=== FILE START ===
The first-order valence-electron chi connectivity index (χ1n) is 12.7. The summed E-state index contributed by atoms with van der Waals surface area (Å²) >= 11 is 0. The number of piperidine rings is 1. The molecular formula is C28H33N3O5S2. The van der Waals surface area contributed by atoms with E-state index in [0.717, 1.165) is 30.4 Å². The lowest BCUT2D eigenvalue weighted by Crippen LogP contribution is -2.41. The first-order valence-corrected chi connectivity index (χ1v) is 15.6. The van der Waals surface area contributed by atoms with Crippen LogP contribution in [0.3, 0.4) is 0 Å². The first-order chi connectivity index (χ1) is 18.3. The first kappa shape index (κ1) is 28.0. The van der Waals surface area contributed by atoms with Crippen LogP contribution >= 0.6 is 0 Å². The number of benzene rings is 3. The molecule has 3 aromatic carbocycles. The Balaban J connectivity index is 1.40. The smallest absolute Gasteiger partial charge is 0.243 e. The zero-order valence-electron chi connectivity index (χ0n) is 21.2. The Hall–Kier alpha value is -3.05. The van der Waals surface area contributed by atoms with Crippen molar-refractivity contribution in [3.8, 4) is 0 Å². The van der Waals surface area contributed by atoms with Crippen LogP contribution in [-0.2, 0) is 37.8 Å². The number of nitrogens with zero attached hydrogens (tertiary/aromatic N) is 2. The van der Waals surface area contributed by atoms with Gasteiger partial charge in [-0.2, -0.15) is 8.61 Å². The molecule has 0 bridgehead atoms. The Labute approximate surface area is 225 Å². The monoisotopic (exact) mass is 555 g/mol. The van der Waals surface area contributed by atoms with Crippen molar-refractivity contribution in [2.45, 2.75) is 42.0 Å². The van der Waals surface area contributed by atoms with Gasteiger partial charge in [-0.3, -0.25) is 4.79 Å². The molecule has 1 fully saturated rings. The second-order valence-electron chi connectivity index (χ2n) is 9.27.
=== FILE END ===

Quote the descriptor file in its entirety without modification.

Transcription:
The first-order valence-electron chi connectivity index (χ1n) is 12.7. The summed E-state index contributed by atoms with van der Waals surface area (Å²) >= 11 is 0. The number of piperidine rings is 1. The molecular formula is C28H33N3O5S2. The van der Waals surface area contributed by atoms with E-state index in [0.717, 1.165) is 30.4 Å². The lowest BCUT2D eigenvalue weighted by Crippen LogP contribution is -2.41. The first-order valence-corrected chi connectivity index (χ1v) is 15.6. The van der Waals surface area contributed by atoms with Crippen LogP contribution in [0.3, 0.4) is 0 Å². The first-order chi connectivity index (χ1) is 18.3. The first kappa shape index (κ1) is 28.0. The van der Waals surface area contributed by atoms with Crippen LogP contribution >= 0.6 is 0 Å². The number of benzene rings is 3. The molecule has 3 aromatic carbocycles. The Balaban J connectivity index is 1.40. The smallest absolute Gasteiger partial charge is 0.243 e. The zero-order valence-electron chi connectivity index (χ0n) is 21.2. The Hall–Kier alpha value is -3.05. The van der Waals surface area contributed by atoms with Crippen molar-refractivity contribution in [3.8, 4) is 0 Å². The van der Waals surface area contributed by atoms with Crippen LogP contribution in [-0.2, 0) is 37.8 Å². The number of nitrogens with zero attached hydrogens (tertiary/aromatic N) is 2. The van der Waals surface area contributed by atoms with Gasteiger partial charge in [-0.2, -0.15) is 8.61 Å². The molecule has 0 bridgehead atoms. The Labute approximate surface area is 225 Å². The monoisotopic (exact) mass is 555 g/mol. The van der Waals surface area contributed by atoms with Crippen molar-refractivity contribution in [2.45, 2.75) is 42.0 Å². The van der Waals surface area contributed by atoms with Gasteiger partial charge in [-0.3, -0.25) is 4.79 Å². The molecule has 1 fully saturated rings. The second-order valence-electron chi connectivity index (χ2n) is 9.27.